Open Gardens Australia
Release date: 2 September 2014
Open Gardens Australia began life as Victoria’s Gardens Scheme in 1987, broadening over the years to become a national program in 2000. It was formed to encourage an appreciation, knowledge and love of gardening among Australians. It actively pursues this objective by opening private gardens to public viewing and through a program of gardening events.
The gardens are not of a particular type but represent rural and urban, large and small, and an enormous range of garden type in differing climates and environments across Australian states and territories. For example, it includes native and indigenous gardens, tropical gardens, productive and permaculture gardens, cottage gardens, formal gardens, water-wise gardens, cool-climate gardens.
Since the scheme’s beginning, it has showcased some 10,000 gardens, and today opens around 600 new private gardens to the public every season; each is usually open for just one or two weekends. The gardens are selected by a panel, the members of which visit and assess potential gardens for inclusion into the scheme, based on their being a good example of a type, interesting and well maintained.
Open Gardens Australia estimates that around 275,000 adults visit the gardens annually, accompanied by countless children. A small fee is charged for visiting the gardens, 35 per cent of which goes to the owner or their selected charity, the rest going back into the scheme. Open Gardens does not benefit from government funding.
The stamp designs represent diverse garden types in differing climates and geography.
70c Cruden Farm, Victoria
The extraordinary eight-hectare Cruden Farm is a founding property in the Open Gardens Australia program. The late Dame Elisabeth Murdoch established the historic garden within a working farm more than 80 years ago, engaging, among others, renowned landscape designer Edna Walling. Incorporating a lake and stone wall, the garden is planted with herbaceous borders, shrubs, towering trees and a picking garden, and the entrance way is bordered by magnificent lemon-scented gums. In the stamp design, Cruden Farm is represented by a colourful cottage-garden “room”.
70c Mendel Garden, Western Australia
Award-winning landscape designer Janine Mendel developed this wonderful 450-square-metre urban garden in Western Australia. Reflecting her philosophy that the house must appear to take root in the garden, the garden fosters a permeable boundary with the built form. It comprises three courtyards, with the stamp showing the lush, subtropical entry courtyard. The central courtyard has a beach theme, containing succulents and white sand, and the rear courtyard an edible theme, with fruit trees and productive plants. The front verge of the property is also integrated into the garden, featuring native plantings.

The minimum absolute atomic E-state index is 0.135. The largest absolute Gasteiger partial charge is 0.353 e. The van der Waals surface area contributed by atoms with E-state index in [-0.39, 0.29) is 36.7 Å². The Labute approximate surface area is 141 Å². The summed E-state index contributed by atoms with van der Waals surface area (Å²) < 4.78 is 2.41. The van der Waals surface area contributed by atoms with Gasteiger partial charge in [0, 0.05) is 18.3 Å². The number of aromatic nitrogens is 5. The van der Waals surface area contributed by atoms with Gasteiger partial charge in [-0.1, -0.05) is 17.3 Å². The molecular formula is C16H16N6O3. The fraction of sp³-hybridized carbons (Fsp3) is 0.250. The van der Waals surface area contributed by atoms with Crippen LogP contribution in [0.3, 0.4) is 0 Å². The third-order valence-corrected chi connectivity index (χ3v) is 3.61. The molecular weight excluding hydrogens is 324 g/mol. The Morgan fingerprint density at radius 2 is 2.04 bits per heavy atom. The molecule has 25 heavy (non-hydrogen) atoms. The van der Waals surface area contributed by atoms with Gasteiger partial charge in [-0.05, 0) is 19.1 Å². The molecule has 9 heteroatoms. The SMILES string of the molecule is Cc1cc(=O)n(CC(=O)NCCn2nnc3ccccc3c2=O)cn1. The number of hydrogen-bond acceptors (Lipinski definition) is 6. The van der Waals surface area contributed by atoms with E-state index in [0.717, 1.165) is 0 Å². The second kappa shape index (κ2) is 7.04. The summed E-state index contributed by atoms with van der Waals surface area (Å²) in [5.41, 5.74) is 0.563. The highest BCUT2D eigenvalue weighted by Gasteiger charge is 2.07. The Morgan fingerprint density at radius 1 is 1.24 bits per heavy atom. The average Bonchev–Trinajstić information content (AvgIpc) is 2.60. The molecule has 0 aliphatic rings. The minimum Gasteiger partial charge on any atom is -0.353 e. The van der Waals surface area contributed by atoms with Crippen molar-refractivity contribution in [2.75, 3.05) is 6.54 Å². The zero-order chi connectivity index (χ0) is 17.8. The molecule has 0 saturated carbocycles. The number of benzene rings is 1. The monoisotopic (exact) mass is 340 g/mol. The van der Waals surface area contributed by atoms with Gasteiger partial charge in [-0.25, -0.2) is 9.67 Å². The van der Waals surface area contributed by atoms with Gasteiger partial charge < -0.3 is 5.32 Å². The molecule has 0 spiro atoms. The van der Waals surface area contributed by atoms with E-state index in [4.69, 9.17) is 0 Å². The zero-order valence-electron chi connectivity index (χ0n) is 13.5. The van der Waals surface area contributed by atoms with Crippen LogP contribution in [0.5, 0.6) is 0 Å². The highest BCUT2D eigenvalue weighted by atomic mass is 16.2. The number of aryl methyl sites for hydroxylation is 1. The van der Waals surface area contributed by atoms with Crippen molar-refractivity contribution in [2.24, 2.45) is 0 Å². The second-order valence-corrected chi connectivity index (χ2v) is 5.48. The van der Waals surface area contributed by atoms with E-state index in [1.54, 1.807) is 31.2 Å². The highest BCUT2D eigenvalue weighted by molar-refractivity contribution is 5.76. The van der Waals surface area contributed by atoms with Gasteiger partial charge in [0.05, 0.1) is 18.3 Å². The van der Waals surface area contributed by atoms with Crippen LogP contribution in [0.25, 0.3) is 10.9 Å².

70c Niwajiri, South Australia
Steve Hailstone began developing Niwajiri soon after he bought the vacant block in the Adelaide Hills in the late 1980s. He brought his interest in permaculture and locality to the project, designing the garden to sit comfortably in its landscape, in terms of both its organic and built forms, and to embrace the shifts in the seasonal cycle. Displaying European, Japanese and Australian influences, Niwajiri has been meticulously planned and planted to reflect the interests and values of its owner-designer, and cultivated to balance strong forms with organic authenticity.
70c Walcott Garden, ACT
The 9,300-square-metre ACT property that is now the Walcott Garden was first developed in 1926, planted mainly with Pinus radiata and large Cypress trees. The Walcotts purchased the property in 2001 and began replanting in 2003. Designed by Helen Cohen, this water-wise garden reflects the vision of the Walcotts. It focuses on natives sourced from all over Australia (and some from New Zealand) that can be grown in a dry and frosty climate; foliage and shape take precedence over flowers, but native flowers are retained to attract nectar-feeding birds; it is more natural than formal garden, with areas flowing into one another rather than having discreet garden rooms; and it features a waterfall, several ponds, local rockwork and a native meadow to attract native wildlife.
70c Wychwood, Tasmania
In 1991, the owners of one-hectare Wychwood began creating a garden of tranquility and beauty among rolling hills near Mole Creek, Tasmania, backed by statuesque mountains. Wychwood is a superbly designed contemporary cool-climate garden that includes a heritage orchard, birch-tree copse and textural plantings of species roses, unusual shrubs, colourful perennials and ornamental grasses. A focal point in the garden is a seven-ring classical labyrinth, created through careful grass mowing, a stone column situated at its centre. While symbolically a labyrinth is deeply connected to pagan tradition in Europe, at Wychwood its winding paths and symmetrical form have a distinctly aesthetic and meditative resonance.
Issue date2 September 2014
FDI withdrawal30 September 2014
Denomination5 x 70c se-tenant
Stamp designSimone Sakinofsky, Australia Post Deisgn Studio
Product designSimone Sakinofsky, Australia Post Design Studio
Paper (gummed)Tullis Russell
Stamp size37.5mm x 26mm
Perforations13.86 x 14.60
Sheet layoutModule of 50 with design
National postmarkWoodend, Vic 3442
Issue withdrawal date31 March 2015
Simone Sakinofsky has been with the Australia Post Design Studio since 2005. The stamp issue on which she has worked include Australian Legends of the Written Word (2010), Medical Doctors: A Lasting Legacy (2012) and Australian Zoos (2012).
- Blank cover
- First day cover (gummed)
- Stamp pack
- Maxicard (5)
- Prestige cover
- Postcard booklet
- S/A booklet of 20 x 70c
- Chequebook 20 x 20 x 70c
- Gutter (10 x 70c) design
*This content was produced at the time of the stamp issue release date and will not be updated.